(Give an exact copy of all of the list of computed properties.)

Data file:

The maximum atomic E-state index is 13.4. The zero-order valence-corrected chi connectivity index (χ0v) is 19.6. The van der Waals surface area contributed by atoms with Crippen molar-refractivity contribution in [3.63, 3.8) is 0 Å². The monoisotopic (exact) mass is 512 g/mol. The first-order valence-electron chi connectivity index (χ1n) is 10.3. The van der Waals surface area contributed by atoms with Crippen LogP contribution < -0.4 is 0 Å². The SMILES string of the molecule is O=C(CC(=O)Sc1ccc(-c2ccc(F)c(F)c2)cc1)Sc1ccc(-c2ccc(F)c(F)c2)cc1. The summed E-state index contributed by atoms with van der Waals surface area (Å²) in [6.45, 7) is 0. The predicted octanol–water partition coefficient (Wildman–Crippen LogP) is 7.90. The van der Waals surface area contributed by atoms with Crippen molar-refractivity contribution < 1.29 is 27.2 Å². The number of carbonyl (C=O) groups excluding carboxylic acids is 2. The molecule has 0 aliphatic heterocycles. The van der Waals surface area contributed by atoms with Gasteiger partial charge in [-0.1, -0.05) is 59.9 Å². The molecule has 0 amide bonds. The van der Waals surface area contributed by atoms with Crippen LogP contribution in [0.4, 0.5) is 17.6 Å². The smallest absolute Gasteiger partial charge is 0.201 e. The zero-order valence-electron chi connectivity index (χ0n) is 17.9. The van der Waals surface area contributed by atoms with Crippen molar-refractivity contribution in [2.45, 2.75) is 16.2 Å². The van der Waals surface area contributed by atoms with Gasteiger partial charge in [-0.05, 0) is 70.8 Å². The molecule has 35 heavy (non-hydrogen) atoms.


The maximum atomic E-state index is 13.4. The zero-order valence-corrected chi connectivity index (χ0v) is 19.6. The van der Waals surface area contributed by atoms with Crippen molar-refractivity contribution in [3.63, 3.8) is 0 Å². The monoisotopic (exact) mass is 512 g/mol. The first-order valence-electron chi connectivity index (χ1n) is 10.3. The van der Waals surface area contributed by atoms with Crippen LogP contribution < -0.4 is 0 Å². The SMILES string of the molecule is O=C(CC(=O)Sc1ccc(-c2ccc(F)c(F)c2)cc1)Sc1ccc(-c2ccc(F)c(F)c2)cc1. The summed E-state index contributed by atoms with van der Waals surface area (Å²) in [6.45, 7) is 0. The predicted octanol–water partition coefficient (Wildman–Crippen LogP) is 7.90. The van der Waals surface area contributed by atoms with Crippen molar-refractivity contribution < 1.29 is 27.2 Å². The number of carbonyl (C=O) groups excluding carboxylic acids is 2. The molecule has 0 aliphatic heterocycles. The van der Waals surface area contributed by atoms with Gasteiger partial charge in [-0.1, -0.05) is 59.9 Å². The molecule has 0 amide bonds. The van der Waals surface area contributed by atoms with Crippen LogP contribution in [0.4, 0.5) is 17.6 Å². The smallest absolute Gasteiger partial charge is 0.201 e. The zero-order valence-electron chi connectivity index (χ0n) is 17.9. The van der Waals surface area contributed by atoms with Crippen molar-refractivity contribution in [2.45, 2.75) is 16.2 Å². The van der Waals surface area contributed by atoms with Gasteiger partial charge in [-0.05, 0) is 70.8 Å². The molecule has 35 heavy (non-hydrogen) atoms.